We ran Spearman’s rank-order correlation to assess the relationship between instructional approaches and the level of VR integration. There was a statistically significant, weak positive correlation between instructional approaches and the level of VR integration, r s(20,874) = 0.111, < 0.0005.

We performed χ2 tests of independence to examine if the proportion of respondents was different from the expected, relative to a uniform distribution across instructional approaches and levels of VR technology integration. We expected that there would be a positive association between instructional approaches and technology integration level. More specifically, we expected that student-centered teachers would be at higher stages of VR integration than teacher-centered teachers.

However, we found this to be the case only for low levels of technology integration (i.e., awareness and learning) and traditional instructional approaches (i.e., teacher-centered and more teacher-centered than student-centered). That is, lower levels of technology integration were associated with more traditional approaches. For teachers with student-centered approaches, there was no association between technology integration and a more student-centered approach.

As seen in Fig. 4, there was also an excess mass of observations (62%) within the central portion of the distribution (see large circles). A little less than half of the participants (45%) indicated that they had balanced instructional approaches and experience with low level of VR integration (awareness, learning, and understanding).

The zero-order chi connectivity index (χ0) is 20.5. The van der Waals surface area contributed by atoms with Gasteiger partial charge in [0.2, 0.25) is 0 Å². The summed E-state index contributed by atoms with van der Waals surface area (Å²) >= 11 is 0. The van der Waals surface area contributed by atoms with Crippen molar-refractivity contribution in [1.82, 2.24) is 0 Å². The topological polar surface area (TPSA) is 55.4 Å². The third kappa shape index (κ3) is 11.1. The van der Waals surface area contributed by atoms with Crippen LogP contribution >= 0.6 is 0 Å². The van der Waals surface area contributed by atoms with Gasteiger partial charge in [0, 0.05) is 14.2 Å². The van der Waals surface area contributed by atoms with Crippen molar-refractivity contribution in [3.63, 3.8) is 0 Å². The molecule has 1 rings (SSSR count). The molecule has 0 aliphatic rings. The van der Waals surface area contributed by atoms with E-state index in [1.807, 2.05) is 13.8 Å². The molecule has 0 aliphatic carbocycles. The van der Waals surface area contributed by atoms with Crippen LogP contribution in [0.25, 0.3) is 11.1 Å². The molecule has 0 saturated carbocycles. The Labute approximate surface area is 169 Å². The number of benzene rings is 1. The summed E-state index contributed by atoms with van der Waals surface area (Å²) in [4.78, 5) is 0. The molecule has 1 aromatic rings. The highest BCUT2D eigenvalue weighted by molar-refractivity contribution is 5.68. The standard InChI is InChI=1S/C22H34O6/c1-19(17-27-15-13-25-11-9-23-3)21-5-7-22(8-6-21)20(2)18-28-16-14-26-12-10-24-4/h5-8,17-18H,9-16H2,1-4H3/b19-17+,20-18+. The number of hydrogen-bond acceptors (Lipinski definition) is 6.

Last, it is interesting to find that the mainly student-centered teaching approaches with a low level of VR integration are 12% which is higher than that of teacher-centered 6%. Researchers typically link teacher-centered practices with less frequent and less integrated classroom technology use (Ertmer et al., 2015). However, even if teachers adopt student-centered constructivist approaches, meaningful technology integration is not guaranteed (Hermans et al., 2008; Murthy et al., 2017), as many other variables can affect teachers’ abilities to translate their perceptions into practice.

Research question #3: What is the relationship between the VR integration level and the frequency of VR use?

The relationship between the frequency of VR use and VR technology integration level was examined based on the responses of those teachers who use VR rarely, when necessary, often, or always. The survey results show that almost equal numbers of teachers use the technology when necessary (35%) or almost never use it (37%). Further, 15% of teachers rarely use the VR technology. Only 7% and 3% of teachers reported using VR often and always.

We found a statistically significant, positive correlation between the frequency of VR use and the teachers’ level of VR integration, r s(20,874) = 0.546, p < .001. That means that the teachers who are familiar with the VR technology attempt to use it more often.